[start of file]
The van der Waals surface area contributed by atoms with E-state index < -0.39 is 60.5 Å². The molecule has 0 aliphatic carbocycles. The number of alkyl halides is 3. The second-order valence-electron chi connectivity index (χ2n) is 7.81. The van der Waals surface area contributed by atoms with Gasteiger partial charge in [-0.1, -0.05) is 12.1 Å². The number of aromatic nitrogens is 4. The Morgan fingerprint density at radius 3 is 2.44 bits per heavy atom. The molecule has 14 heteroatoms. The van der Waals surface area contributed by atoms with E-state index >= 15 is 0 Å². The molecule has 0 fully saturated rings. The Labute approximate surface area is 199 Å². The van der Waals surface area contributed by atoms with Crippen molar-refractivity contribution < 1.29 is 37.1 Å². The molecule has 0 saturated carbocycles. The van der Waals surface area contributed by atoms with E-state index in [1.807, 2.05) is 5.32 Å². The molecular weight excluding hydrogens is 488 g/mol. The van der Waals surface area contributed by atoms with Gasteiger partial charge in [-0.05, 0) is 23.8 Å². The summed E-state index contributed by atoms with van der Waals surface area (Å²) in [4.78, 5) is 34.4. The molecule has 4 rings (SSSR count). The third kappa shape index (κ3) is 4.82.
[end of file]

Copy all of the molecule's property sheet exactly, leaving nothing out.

The van der Waals surface area contributed by atoms with E-state index < -0.39 is 60.5 Å². The molecule has 0 aliphatic carbocycles. The number of alkyl halides is 3. The second-order valence-electron chi connectivity index (χ2n) is 7.81. The van der Waals surface area contributed by atoms with Gasteiger partial charge in [-0.1, -0.05) is 12.1 Å². The number of aromatic nitrogens is 4. The Morgan fingerprint density at radius 3 is 2.44 bits per heavy atom. The molecule has 14 heteroatoms. The van der Waals surface area contributed by atoms with E-state index >= 15 is 0 Å². The molecule has 0 fully saturated rings. The Labute approximate surface area is 199 Å². The van der Waals surface area contributed by atoms with Crippen molar-refractivity contribution < 1.29 is 37.1 Å². The molecule has 0 saturated carbocycles. The van der Waals surface area contributed by atoms with E-state index in [1.807, 2.05) is 5.32 Å². The molecular weight excluding hydrogens is 488 g/mol. The van der Waals surface area contributed by atoms with Gasteiger partial charge in [-0.05, 0) is 23.8 Å². The summed E-state index contributed by atoms with van der Waals surface area (Å²) in [4.78, 5) is 34.4. The molecule has 4 rings (SSSR count). The third kappa shape index (κ3) is 4.82.